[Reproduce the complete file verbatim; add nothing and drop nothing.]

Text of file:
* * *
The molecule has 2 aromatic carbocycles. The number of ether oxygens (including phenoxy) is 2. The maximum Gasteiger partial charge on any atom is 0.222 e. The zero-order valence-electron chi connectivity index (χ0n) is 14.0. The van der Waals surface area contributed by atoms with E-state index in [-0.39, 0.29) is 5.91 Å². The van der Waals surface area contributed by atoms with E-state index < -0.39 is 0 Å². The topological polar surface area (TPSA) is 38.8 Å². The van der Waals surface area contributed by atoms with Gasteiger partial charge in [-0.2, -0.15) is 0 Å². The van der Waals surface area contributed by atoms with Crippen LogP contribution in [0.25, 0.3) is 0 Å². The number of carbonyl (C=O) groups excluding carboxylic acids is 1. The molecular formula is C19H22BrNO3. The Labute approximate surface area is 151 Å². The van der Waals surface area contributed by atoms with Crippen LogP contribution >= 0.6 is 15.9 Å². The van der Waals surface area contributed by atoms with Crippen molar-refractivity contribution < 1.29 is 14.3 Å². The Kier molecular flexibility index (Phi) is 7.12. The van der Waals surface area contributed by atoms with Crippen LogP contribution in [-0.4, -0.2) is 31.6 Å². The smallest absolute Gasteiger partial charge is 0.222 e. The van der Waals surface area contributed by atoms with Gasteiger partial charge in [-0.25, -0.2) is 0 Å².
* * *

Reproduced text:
The molecule has 2 aromatic carbocycles. The number of ether oxygens (including phenoxy) is 2. The maximum Gasteiger partial charge on any atom is 0.222 e. The zero-order valence-electron chi connectivity index (χ0n) is 14.0. The van der Waals surface area contributed by atoms with E-state index in [-0.39, 0.29) is 5.91 Å². The van der Waals surface area contributed by atoms with E-state index < -0.39 is 0 Å². The topological polar surface area (TPSA) is 38.8 Å². The van der Waals surface area contributed by atoms with Gasteiger partial charge in [-0.2, -0.15) is 0 Å². The van der Waals surface area contributed by atoms with Crippen LogP contribution in [0.25, 0.3) is 0 Å². The number of carbonyl (C=O) groups excluding carboxylic acids is 1. The molecular formula is C19H22BrNO3. The Labute approximate surface area is 151 Å². The van der Waals surface area contributed by atoms with Crippen LogP contribution >= 0.6 is 15.9 Å². The van der Waals surface area contributed by atoms with Crippen molar-refractivity contribution < 1.29 is 14.3 Å². The Kier molecular flexibility index (Phi) is 7.12. The van der Waals surface area contributed by atoms with Crippen LogP contribution in [-0.4, -0.2) is 31.6 Å². The smallest absolute Gasteiger partial charge is 0.222 e. The van der Waals surface area contributed by atoms with Gasteiger partial charge in [-0.25, -0.2) is 0 Å².